Bma Class E Requirements

The regulatory requirements that apply to (re)insurers in Bermuda depend on the category of (re)insurers. This classification is based on the BMA`s assessment of the nature, scope and complexity of the (re)insurer`s activities; in particular, whether the classification should be that of a commercial insurer (which carries out a general or long-term insurance activity), a limited-use insurer (which includes captive insurers, specialised insurers (SPIs) and guaranteed insurers) or an innovative insurer. INSURANCE REGULATORY SANDBOX (sandbox): The sandbox will allow businesses to test new technologies and offer innovative products, services and delivery mechanisms to a limited number of policyholders or clients in a controlled environment and for a limited period of time. After reviewing a company`s proposal, the BMA determines the legal and regulatory requirements that are changed for their duration in the sandbox. This will be communicated to the company. The sandbox contains the following options as license categories: Insurers that carry out insurance activities in an innovative way can apply for a Class IGB license (if the company has general operations) or a Class ILT license (if the company is engaged in a long-term business activity). ITGB and ILT classifications allow companies to experiment with new technologies and/or offer innovative products to a limited number of policyholders for a limited period of time. The company is placed in a regulatory sandbox while the BMA evaluates the terms of the company`s proof of concept and the corresponding regulatory requirements for the future. Once the insurer has successfully demonstrated the feasibility of its business model, it can apply for a regular insurance license. Over the years, Bermuda has adopted a risk-based regulatory approach that encompasses the core principles of the International Association of Insurance Supervisors (which provides for better supervision of companies with riskier profiles) and the rules applicable to commercial insurers under the European Union`s Solvency II Directive. Bermuda`s commercial insurance framework has been considered by the European Commission to be fully equivalent to the regulatory standards applied under Solvency II, meaning that Bermuda commercial insurers and reinsurers can do business in Europe as if they were EU-based companies. In addition, the National Association of Insurance Commissioners (NAIC) – the U.S.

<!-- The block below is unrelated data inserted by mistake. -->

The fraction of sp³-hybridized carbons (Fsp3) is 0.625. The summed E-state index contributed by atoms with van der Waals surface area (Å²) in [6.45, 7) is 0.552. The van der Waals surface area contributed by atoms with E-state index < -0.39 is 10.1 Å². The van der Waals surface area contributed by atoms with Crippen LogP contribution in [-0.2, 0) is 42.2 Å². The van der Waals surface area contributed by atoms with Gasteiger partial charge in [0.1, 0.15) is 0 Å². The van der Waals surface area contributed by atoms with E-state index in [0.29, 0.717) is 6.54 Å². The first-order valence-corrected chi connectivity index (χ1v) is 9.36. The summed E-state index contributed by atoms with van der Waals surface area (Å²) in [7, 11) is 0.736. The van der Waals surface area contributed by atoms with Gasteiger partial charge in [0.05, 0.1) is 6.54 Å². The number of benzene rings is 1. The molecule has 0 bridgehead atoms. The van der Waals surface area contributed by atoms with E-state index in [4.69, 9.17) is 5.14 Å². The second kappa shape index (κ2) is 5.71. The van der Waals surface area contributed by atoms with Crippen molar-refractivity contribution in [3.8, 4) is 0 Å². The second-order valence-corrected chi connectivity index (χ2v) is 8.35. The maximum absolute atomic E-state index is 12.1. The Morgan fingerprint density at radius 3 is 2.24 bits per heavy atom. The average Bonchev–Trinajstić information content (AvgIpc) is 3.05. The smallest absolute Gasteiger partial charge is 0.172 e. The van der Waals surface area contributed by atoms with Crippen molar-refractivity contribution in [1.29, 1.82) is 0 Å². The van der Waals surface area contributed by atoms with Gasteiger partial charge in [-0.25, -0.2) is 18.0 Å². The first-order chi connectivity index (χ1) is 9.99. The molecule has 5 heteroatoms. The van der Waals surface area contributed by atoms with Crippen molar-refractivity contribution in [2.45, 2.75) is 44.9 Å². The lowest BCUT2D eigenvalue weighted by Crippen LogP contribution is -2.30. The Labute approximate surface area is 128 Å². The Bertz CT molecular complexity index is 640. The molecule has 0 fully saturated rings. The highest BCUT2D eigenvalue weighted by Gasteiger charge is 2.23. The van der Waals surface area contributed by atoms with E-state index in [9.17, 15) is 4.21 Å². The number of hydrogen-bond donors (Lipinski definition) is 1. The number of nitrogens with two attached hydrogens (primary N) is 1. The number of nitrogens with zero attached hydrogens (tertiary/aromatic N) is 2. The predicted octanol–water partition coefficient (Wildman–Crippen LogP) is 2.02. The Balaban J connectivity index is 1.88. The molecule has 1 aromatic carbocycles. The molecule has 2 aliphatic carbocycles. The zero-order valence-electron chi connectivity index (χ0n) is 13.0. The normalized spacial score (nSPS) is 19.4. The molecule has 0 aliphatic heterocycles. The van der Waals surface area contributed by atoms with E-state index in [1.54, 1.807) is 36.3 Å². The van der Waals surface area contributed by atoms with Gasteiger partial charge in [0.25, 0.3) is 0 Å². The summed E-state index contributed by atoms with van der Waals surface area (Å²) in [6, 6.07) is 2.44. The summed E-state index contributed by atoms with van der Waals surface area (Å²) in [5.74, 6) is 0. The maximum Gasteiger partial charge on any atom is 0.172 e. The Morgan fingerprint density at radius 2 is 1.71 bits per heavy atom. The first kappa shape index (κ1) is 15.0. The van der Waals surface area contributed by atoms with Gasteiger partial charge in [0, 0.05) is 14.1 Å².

standards and regulatory support body established and led by the U.S. Supreme Insurance Regulatory Authority – has included Bermuda on its list of “qualified jurisdictions” since January 1, 2015. This means that Bermuda-based commercial (re)insurers are entitled to reduced (re)insurance requirements under the NAIC Act and the provisions of the NAIC Reinsurance Credit Model. In addition, Bermuda has reciprocal jurisdiction status as of 1 January 2020, which means that Bermuda `re)insurers will be regulated on the basis of their individual risk-based profile. Class IIGB, on the other hand, is a non-sandbox class of innovative insurers and was developed primarily for insurance business models that use digital assets. A long-term insurer is classified as a Class C insurer if its total assets are less than $250 million, as a Class D insurer if its assets are between $250 million and $500 million, and as a Class E insurer if its assets exceed $500 million. With regard to limited-use classifications, a single-parent captive is registered as a Class 1 insurer if he subscribes to a general insurance undertaking and as a Category A insurer if he takes out long-term insurance contracts. A multi-parent captive (such as rent-a-captives, separate accounts (protected cells), and property and casualty and mutual insurers) is registered as a Class 2 or Class 3 insurer if it underwrites general business and as a Class B insurer if it enters into long-term contracts. All commercial insurers are subject to increased capital and reporting obligations.